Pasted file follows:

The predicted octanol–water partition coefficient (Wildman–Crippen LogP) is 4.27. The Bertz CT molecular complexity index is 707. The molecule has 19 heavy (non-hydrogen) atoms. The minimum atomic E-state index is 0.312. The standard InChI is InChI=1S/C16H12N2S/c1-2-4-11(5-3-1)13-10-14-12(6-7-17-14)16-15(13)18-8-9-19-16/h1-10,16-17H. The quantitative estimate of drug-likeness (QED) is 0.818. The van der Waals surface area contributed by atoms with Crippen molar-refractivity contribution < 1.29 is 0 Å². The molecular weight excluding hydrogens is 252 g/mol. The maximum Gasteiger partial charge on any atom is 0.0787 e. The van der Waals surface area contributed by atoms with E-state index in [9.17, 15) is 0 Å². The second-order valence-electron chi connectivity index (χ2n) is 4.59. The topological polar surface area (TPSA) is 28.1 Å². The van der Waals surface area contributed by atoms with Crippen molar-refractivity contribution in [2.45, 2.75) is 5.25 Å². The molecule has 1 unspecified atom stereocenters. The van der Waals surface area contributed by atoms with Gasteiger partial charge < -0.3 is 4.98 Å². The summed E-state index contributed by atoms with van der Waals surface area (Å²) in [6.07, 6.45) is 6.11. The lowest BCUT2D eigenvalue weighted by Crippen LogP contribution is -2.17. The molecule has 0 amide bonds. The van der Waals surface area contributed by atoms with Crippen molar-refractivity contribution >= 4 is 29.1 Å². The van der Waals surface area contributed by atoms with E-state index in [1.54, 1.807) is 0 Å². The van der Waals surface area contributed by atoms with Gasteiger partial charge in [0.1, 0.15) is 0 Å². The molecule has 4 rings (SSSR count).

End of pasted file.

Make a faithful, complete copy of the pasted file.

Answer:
The predicted octanol–water partition coefficient (Wildman–Crippen LogP) is 4.27. The Bertz CT molecular complexity index is 707. The molecule has 19 heavy (non-hydrogen) atoms. The minimum atomic E-state index is 0.312. The standard InChI is InChI=1S/C16H12N2S/c1-2-4-11(5-3-1)13-10-14-12(6-7-17-14)16-15(13)18-8-9-19-16/h1-10,16-17H. The quantitative estimate of drug-likeness (QED) is 0.818. The van der Waals surface area contributed by atoms with Crippen molar-refractivity contribution < 1.29 is 0 Å². The molecular weight excluding hydrogens is 252 g/mol. The maximum Gasteiger partial charge on any atom is 0.0787 e. The van der Waals surface area contributed by atoms with E-state index in [9.17, 15) is 0 Å². The second-order valence-electron chi connectivity index (χ2n) is 4.59. The topological polar surface area (TPSA) is 28.1 Å². The van der Waals surface area contributed by atoms with Crippen molar-refractivity contribution in [2.45, 2.75) is 5.25 Å². The molecule has 1 unspecified atom stereocenters. The van der Waals surface area contributed by atoms with Gasteiger partial charge < -0.3 is 4.98 Å². The summed E-state index contributed by atoms with van der Waals surface area (Å²) in [6.07, 6.45) is 6.11. The lowest BCUT2D eigenvalue weighted by Crippen LogP contribution is -2.17. The molecule has 0 amide bonds. The van der Waals surface area contributed by atoms with Crippen molar-refractivity contribution >= 4 is 29.1 Å². The van der Waals surface area contributed by atoms with E-state index in [1.54, 1.807) is 0 Å². The van der Waals surface area contributed by atoms with Gasteiger partial charge in [0.1, 0.15) is 0 Å². The molecule has 4 rings (SSSR count).